PECAA_Portraits-020_EditedBy: Doug Martin
Director of Membership

 

How to Design & Manage a Thriving Optical

The answers to these three questions will help you compete with big retail.

 

1. How can your independent practice compete against retail giants and chain stores?

The lure of retail stores is nothing new to Doug Martin, Director of Membership at Professional Eye Care Associates of America (PECAA), who worked in merchandising for stores like Neiman Marcus and Macy’s for 20 years before shifting his focus to eye care practices. But he sees key competitive advantages for independent practices over retail outlets.
“Retail stores belong to large corporations, which means the independent can not only offer better service and quality, but also be faster to react and change. Technology is a good example, as practices are often early adopters of new clinical testing devices. Consumers like that newness,” Martin says.
According to Martin, retailers have advantages of location, merchandising and sales promotions. At PECAA, he urges members to learn from those strategies. “Optical is a business of convenience, so for sales purposes, it is much more effective to locate your practice where Mom, the primary purchaser, already shops. You can never make up in advertising what a good location gives you in visibility,” he says. “But no matter where you’re located, you certainly can improve your merchandising.”

2. What key merchandising strategies should you employ in your practice?

In the practices he’s helped, Martin has helped achieve better merchandising through some very fast and simple steps, as well as through top-tobottom makeovers.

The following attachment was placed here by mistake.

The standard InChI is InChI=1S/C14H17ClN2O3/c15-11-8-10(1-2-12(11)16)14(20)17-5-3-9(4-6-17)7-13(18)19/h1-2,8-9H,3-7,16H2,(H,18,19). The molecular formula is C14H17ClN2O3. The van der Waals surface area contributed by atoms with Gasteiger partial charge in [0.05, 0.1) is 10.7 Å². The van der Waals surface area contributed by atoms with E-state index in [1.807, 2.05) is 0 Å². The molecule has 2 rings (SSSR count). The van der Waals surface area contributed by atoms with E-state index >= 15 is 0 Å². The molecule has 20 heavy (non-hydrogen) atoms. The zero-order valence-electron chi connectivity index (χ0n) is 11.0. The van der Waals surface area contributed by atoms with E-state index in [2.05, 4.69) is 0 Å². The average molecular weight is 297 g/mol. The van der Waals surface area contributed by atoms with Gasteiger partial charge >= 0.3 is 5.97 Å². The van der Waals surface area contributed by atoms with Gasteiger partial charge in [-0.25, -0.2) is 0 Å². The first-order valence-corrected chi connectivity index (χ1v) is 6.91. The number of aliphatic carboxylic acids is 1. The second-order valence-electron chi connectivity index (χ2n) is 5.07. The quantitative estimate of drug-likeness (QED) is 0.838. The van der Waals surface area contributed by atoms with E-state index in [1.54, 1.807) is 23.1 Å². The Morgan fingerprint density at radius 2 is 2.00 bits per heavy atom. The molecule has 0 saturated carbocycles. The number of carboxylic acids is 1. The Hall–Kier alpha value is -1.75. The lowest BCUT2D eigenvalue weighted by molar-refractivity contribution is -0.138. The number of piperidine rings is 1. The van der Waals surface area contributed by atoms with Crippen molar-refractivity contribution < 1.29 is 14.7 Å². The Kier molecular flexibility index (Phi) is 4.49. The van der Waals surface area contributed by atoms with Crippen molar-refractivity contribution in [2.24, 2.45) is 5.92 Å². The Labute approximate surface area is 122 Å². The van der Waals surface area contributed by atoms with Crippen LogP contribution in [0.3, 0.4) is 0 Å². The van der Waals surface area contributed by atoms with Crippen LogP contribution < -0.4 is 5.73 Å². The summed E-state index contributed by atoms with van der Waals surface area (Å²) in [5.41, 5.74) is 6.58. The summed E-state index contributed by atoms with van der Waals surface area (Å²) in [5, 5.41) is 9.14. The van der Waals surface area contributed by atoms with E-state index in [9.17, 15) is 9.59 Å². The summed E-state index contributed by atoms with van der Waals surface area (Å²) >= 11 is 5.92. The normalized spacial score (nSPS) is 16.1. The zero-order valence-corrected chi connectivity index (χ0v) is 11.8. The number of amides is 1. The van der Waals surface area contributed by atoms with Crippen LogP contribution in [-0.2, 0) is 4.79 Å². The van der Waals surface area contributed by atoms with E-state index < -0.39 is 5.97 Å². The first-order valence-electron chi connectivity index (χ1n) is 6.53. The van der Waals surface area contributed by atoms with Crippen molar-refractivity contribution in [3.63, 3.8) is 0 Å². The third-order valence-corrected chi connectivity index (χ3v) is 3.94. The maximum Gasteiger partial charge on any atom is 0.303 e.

“The practice environment and optical display are extensions of your business’s branding, so they must communicate your message about your practice. Is it luxurious? Practical? Full service? Unique? Neiman Marcus and Walmart make sure customers know the answer when they walk through the doors. Make sure your customers understand your practice, too.”
The optical display in particular is an area where optometrists often ask Martin for help.“Practices need to put some thought and planning into their merchandising, guided by the question, ‘What does this say to my customers?’” he explains. “A good display tells a story, stops the consumer’s eye and gets that person to interact with the products. The tools are concrete things like fixtures, lights, props, posters, point-of-purchase materials and music, as well as choices like positioning, spacing, quantity and brands. Even an older optical area can be a well-merchandised shop.”

3. Will these changes be profitable?

According to Martin, the optical area of an optometric practice typically generates 45% of its revenue. He thinks that this number can and should be higher. In addition to improving merchandising and displays, he offers several pieces of advice.
“One way practices can increase sales is to consider their purchases,” he says. “When I ask doctors why they purchase certain frames, most say they don’t know. But the retailers always know. Practitioners should follow that approach and make purchases according to a strategy built on their business branding and their patients’ needs.” Martin also points out that most practices he visits don’t have what he calls a “selling culture.”
“The optical area isn’t measuring sales or setting sales goals. But we know ‘what gets measured gets done,’ so we have to change that situation,” he explains. “Set a goal for $100,000 in March. Track sales for each optician. Try to boost under-penetrated areas like anti-reflective coatings and purchase of multiple pairs. You’ll be more in control and responsive to your patients, and you’ll increase revenues.”

Did You Know?

Different price points require different merchandising techniques. According to Doug Martin, Director of Membership at Professional Eye Care Associates of America (PECAA), “This is clearest at a jewelry store. Expensive items have space around them in the case, and the case is front and center. Less expensive items are more crowded in cases on the periphery. This is how merchandisers communicate what is luxurious vs. what is a value.”

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